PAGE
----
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Sunday, 23rd September, 2012, 03:30 PM #1
Thaumaturgist (Lvl 9)
If an option is presented, it needs to be good enough to take.
I was having a discussion with a friend of mine the other day, and he said something to the effect of: "I think blasting spells should be less good than melee combat because that's not what wizards are supposed to be doing. Wizards should be mostly about utility spells."
And this annoyed me, and I realized that this was what I really hate about Paizo. (Don't worry, this will relate to 5e at some point.) The idea that game designers should write an option into the game and deliberately underpower it for whatever cruel reason is foolish and encourages system mastery. As an example of this, the Pathfinder take on the VOP monk trades all your magic items for a few extra ki points a day. According to Sean K. Reynolds, it's okay for this to exist because "poverty sucks."
Naturally, what happens with this is that new players select an underpowered option and whoops it sucks lol, which then frustrates and discourages them while simultaneously encouraging an elitist sytem of character optimization.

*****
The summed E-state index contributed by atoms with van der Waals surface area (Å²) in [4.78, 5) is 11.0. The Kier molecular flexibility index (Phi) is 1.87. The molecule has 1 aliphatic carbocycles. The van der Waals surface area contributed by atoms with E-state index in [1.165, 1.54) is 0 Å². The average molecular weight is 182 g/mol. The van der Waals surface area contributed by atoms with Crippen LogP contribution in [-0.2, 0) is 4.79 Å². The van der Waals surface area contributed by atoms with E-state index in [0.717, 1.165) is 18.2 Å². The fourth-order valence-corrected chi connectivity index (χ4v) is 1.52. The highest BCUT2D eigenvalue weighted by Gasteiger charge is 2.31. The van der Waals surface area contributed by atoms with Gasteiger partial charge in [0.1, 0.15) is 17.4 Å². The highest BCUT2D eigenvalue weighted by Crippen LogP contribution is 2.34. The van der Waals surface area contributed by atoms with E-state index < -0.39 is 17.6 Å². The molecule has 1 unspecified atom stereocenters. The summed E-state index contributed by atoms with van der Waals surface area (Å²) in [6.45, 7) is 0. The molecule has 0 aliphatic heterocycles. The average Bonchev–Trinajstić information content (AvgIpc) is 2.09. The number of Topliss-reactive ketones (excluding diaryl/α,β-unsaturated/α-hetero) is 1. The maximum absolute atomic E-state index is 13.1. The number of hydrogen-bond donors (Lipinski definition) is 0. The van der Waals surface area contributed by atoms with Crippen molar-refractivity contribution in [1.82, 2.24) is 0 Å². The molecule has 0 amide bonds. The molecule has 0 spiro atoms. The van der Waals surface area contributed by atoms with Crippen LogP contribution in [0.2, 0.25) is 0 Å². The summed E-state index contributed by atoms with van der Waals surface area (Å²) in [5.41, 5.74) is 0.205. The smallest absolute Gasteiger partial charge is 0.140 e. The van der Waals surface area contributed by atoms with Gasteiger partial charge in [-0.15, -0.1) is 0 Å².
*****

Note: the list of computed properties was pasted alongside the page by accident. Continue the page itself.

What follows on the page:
Thus, 5e needs to take this lesson to heart: no deliberately underpowered junk. Not everything needs to be perfectly balanced, but if the developers include an option available to players, it needs to be rougly equivalent in power to the other options.
As a side note, this generally punishes non-casters more than casters. Why? Because realism or whatever. (This thread was sparked by a debate about tripping monsters in Pathfinder. The option to trip is available to everyone, but in order to use it, you have to specialize greatly, and even then, you'll probably suck at it. And the response to this was, "Well, monsters are hard to trip, duh.")
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